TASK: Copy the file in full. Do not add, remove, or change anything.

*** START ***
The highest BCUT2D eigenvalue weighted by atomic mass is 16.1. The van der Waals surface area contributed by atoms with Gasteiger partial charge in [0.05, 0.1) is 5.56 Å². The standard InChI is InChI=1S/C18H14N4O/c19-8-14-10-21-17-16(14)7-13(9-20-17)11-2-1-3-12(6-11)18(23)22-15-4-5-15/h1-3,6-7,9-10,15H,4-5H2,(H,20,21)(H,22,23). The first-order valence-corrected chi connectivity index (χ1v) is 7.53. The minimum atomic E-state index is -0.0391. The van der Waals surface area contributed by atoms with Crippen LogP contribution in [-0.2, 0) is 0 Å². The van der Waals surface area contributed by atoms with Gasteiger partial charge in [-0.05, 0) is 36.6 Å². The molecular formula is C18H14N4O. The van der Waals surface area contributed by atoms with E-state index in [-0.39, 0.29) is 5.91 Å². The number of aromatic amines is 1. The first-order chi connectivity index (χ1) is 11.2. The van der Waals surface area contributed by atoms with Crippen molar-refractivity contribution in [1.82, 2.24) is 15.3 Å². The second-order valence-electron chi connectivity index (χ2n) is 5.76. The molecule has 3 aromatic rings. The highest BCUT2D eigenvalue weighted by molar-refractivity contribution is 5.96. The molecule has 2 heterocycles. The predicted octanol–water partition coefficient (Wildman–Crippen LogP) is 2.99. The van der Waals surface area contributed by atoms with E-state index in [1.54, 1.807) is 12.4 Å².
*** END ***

The highest BCUT2D eigenvalue weighted by atomic mass is 16.1. The van der Waals surface area contributed by atoms with Gasteiger partial charge in [0.05, 0.1) is 5.56 Å². The standard InChI is InChI=1S/C18H14N4O/c19-8-14-10-21-17-16(14)7-13(9-20-17)11-2-1-3-12(6-11)18(23)22-15-4-5-15/h1-3,6-7,9-10,15H,4-5H2,(H,20,21)(H,22,23). The first-order valence-corrected chi connectivity index (χ1v) is 7.53. The minimum atomic E-state index is -0.0391. The van der Waals surface area contributed by atoms with Crippen LogP contribution in [-0.2, 0) is 0 Å². The van der Waals surface area contributed by atoms with Gasteiger partial charge in [-0.05, 0) is 36.6 Å². The molecular formula is C18H14N4O. The van der Waals surface area contributed by atoms with E-state index in [-0.39, 0.29) is 5.91 Å². The number of aromatic amines is 1. The first-order chi connectivity index (χ1) is 11.2. The van der Waals surface area contributed by atoms with Crippen molar-refractivity contribution in [1.82, 2.24) is 15.3 Å². The second-order valence-electron chi connectivity index (χ2n) is 5.76. The molecule has 3 aromatic rings. The highest BCUT2D eigenvalue weighted by molar-refractivity contribution is 5.96. The molecule has 2 heterocycles. The predicted octanol–water partition coefficient (Wildman–Crippen LogP) is 2.99. The van der Waals surface area contributed by atoms with E-state index in [1.54, 1.807) is 12.4 Å².